We have some Kubernetes cronjobs configured with a PVC (PersistentVolumeClaim), and during an upgrade of the cronjob, we needed to access the data it was using so we could clean some stuff. When your application is deployed using a Kubernetes Deployment resource is pretty straight forward, the pods are continuously running, and if you don’t use a scratch base image, you most of the time have access to some shell.
When you are using a standard deployment is very easy to access the mounted PVC by using
kubectl exec -ti somepod bash.
Unfortunately, we don’t have this possibility when we have CronJob resources since they tend to be more shortlived and start only at specific intervals. So I looked for an alternative solution 😛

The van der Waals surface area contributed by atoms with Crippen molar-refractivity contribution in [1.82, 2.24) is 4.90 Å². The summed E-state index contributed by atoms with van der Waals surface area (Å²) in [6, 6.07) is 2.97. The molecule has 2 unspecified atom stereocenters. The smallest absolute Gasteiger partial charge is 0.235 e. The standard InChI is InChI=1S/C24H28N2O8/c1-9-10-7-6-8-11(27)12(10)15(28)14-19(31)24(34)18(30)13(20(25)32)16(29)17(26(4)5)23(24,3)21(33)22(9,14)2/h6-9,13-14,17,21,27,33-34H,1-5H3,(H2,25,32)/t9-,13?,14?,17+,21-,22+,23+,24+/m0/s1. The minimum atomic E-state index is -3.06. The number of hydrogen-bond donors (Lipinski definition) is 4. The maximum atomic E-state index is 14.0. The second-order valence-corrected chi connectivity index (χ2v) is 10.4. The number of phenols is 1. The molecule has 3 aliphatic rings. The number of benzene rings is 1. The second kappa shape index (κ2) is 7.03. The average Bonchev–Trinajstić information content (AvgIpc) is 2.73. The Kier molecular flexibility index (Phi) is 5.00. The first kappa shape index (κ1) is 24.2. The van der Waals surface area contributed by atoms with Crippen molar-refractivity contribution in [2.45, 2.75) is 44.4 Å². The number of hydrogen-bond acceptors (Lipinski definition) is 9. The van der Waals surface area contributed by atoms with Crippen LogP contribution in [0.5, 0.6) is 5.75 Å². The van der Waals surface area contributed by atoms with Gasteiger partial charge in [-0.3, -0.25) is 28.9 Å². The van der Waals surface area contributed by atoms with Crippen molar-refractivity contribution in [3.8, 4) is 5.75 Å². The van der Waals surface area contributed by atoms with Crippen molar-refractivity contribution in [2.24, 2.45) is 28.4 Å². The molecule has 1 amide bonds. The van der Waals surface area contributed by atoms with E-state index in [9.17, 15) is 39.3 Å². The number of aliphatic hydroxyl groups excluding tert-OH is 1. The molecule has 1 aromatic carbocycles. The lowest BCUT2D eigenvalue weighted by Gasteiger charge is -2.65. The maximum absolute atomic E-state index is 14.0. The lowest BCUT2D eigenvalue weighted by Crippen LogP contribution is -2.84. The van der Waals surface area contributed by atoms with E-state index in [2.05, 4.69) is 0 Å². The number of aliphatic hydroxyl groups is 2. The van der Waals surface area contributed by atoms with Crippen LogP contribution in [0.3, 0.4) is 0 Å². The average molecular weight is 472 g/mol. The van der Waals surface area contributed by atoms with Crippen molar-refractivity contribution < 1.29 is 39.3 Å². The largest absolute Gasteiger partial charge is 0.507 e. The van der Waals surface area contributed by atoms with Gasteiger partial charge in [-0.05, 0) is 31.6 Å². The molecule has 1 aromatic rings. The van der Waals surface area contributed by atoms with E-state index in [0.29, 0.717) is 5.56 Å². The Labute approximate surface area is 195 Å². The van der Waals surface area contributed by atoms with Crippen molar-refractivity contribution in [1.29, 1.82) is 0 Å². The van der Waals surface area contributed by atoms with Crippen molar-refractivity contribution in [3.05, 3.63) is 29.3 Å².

The (Hacky) Solution
I came up with a straightforward deployment, which we could scale up once we need to examine the data — acting as a proxy to PVC.
The only problem I encounter was I need to have a command which would keep the
pods running. Luckily I learned that the sleep command
infinity as duration parameter 😅
So once you apply the deployment, you can access a shell using
kubectl exec -ti explorer-... bash and examine or alter your data.
An example deployment
--- kind: Deployment apiVersion: extensions/v1beta1 metadata: name: explorer spec: replicas: 1 template: metadata: labels: app: explorer spec: containers: - name: explorer image: debian command: ["sleep", "infinity"] volumeMounts: - name: data mountPath: /data volumes: - name: data persistentVolumeClaim: claimName: data